As the wood further breaks down, you will encounter a third phase which is equivalent to the burning of charcoal. The temperature at the heart of your ambers will be at a minimum of ~700°C and could reach as much as 1300°C if you bring enough oxygen into it (by injecting compressed air into the heart of your ambers through a metal pipe for instance). This temperature would be fully sufficient to produce CaO from CaCO3 in a reasonably short amount of time.

At this point you could also add regular coal into the ambers, which requires a temperature above ~700°C to start burning. In ideal conditions, coal can burn up to ~ 2100°C which would significantly push the limits of what is possible for you.

If you would like to push these limits further, you could add coke on top of your regular coal, which would push the theoretical maximum temperature your fire could reach up to ~ 2500°C.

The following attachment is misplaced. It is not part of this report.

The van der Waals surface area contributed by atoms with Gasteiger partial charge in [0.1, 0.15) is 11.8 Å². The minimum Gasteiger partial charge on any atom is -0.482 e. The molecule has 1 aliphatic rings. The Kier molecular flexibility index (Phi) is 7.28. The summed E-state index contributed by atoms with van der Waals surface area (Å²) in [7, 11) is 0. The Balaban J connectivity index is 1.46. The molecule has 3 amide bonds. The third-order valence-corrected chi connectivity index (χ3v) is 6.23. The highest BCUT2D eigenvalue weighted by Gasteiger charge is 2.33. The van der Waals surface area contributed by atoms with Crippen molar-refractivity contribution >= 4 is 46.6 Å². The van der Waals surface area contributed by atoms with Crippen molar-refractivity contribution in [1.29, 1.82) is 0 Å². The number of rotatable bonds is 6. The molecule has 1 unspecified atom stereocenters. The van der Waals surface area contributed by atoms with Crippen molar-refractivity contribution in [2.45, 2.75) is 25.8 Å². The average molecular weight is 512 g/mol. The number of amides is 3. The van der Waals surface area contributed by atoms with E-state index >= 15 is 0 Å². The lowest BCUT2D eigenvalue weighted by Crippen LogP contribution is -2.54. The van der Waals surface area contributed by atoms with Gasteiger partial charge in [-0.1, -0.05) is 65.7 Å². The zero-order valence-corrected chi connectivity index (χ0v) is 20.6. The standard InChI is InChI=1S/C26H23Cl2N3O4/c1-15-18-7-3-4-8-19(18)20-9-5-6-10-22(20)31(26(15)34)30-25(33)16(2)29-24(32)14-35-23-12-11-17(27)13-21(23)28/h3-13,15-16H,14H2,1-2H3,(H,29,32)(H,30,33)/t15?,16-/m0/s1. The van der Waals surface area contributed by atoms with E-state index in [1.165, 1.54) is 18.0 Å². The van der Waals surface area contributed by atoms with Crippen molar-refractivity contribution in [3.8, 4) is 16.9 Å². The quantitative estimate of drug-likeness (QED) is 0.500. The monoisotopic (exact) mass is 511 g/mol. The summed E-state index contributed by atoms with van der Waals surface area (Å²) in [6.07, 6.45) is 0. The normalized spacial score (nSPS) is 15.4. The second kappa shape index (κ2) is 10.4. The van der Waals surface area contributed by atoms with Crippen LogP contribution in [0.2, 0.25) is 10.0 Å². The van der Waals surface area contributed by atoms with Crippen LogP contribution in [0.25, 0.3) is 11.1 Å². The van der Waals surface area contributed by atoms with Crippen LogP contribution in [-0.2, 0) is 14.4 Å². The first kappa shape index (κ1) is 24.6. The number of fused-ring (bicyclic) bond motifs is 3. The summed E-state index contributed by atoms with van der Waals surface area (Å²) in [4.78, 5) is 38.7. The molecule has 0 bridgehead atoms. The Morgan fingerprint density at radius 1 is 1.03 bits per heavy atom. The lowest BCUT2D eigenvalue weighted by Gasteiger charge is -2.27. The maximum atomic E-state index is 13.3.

More practically

As Francis mentioned, there is a wide gap between theory in ideal conditions and practical reality.

The first aspect I already mentioned that will affect the practical temperature your chalk will be exposed to, is the amount of oxidising molecules that is brought to the heart of your fire. Injecting air through a pipe may be the safest option (though it is already significantly less safe than just making a regular bonfire, as it will significantly increase the combustion temperature and is at risk of propulsing fuel around if not adequately set up). Theoretically, you could achieve a yet better result (at the cost of a lot of danger) by injecting pure compressed O2 into the heart of your ambers (which, for safety reasons, you should NOT do).